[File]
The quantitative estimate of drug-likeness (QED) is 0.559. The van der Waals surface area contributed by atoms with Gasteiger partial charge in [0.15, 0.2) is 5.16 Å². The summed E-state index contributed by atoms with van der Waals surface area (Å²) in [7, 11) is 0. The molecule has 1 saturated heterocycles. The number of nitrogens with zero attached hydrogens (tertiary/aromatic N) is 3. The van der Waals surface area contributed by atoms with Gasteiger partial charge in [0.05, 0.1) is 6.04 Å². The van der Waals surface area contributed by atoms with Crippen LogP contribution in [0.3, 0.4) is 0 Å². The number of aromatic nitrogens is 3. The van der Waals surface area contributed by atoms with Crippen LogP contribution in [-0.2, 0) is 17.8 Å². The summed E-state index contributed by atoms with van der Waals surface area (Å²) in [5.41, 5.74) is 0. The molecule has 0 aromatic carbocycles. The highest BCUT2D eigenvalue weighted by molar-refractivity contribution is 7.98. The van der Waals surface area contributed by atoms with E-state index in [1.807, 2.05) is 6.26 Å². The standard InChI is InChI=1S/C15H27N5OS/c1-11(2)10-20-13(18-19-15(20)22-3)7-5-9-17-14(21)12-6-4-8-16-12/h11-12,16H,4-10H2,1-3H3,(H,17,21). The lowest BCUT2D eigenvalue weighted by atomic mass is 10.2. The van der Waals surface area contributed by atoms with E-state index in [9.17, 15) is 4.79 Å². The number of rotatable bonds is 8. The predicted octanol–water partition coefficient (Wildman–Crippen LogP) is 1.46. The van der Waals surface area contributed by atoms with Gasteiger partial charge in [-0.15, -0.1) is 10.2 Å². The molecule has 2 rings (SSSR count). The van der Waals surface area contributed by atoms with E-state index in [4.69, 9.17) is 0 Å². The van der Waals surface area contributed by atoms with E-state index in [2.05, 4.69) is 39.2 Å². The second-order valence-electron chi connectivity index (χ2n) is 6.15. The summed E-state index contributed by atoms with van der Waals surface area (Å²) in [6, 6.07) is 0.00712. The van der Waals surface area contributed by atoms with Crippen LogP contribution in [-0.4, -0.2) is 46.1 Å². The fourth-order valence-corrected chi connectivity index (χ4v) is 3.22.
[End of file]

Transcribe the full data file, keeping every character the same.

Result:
The quantitative estimate of drug-likeness (QED) is 0.559. The van der Waals surface area contributed by atoms with Gasteiger partial charge in [0.15, 0.2) is 5.16 Å². The summed E-state index contributed by atoms with van der Waals surface area (Å²) in [7, 11) is 0. The molecule has 1 saturated heterocycles. The number of nitrogens with zero attached hydrogens (tertiary/aromatic N) is 3. The van der Waals surface area contributed by atoms with Gasteiger partial charge in [0.05, 0.1) is 6.04 Å². The van der Waals surface area contributed by atoms with Crippen LogP contribution in [0.3, 0.4) is 0 Å². The number of aromatic nitrogens is 3. The van der Waals surface area contributed by atoms with Crippen LogP contribution in [-0.2, 0) is 17.8 Å². The summed E-state index contributed by atoms with van der Waals surface area (Å²) in [5.41, 5.74) is 0. The molecule has 0 aromatic carbocycles. The highest BCUT2D eigenvalue weighted by molar-refractivity contribution is 7.98. The van der Waals surface area contributed by atoms with E-state index in [1.807, 2.05) is 6.26 Å². The standard InChI is InChI=1S/C15H27N5OS/c1-11(2)10-20-13(18-19-15(20)22-3)7-5-9-17-14(21)12-6-4-8-16-12/h11-12,16H,4-10H2,1-3H3,(H,17,21). The lowest BCUT2D eigenvalue weighted by atomic mass is 10.2. The van der Waals surface area contributed by atoms with E-state index in [9.17, 15) is 4.79 Å². The number of rotatable bonds is 8. The predicted octanol–water partition coefficient (Wildman–Crippen LogP) is 1.46. The van der Waals surface area contributed by atoms with Gasteiger partial charge in [-0.15, -0.1) is 10.2 Å². The molecule has 2 rings (SSSR count). The van der Waals surface area contributed by atoms with E-state index in [4.69, 9.17) is 0 Å². The van der Waals surface area contributed by atoms with E-state index in [2.05, 4.69) is 39.2 Å². The second-order valence-electron chi connectivity index (χ2n) is 6.15. The summed E-state index contributed by atoms with van der Waals surface area (Å²) in [6, 6.07) is 0.00712. The van der Waals surface area contributed by atoms with Crippen LogP contribution in [-0.4, -0.2) is 46.1 Å². The fourth-order valence-corrected chi connectivity index (χ4v) is 3.22.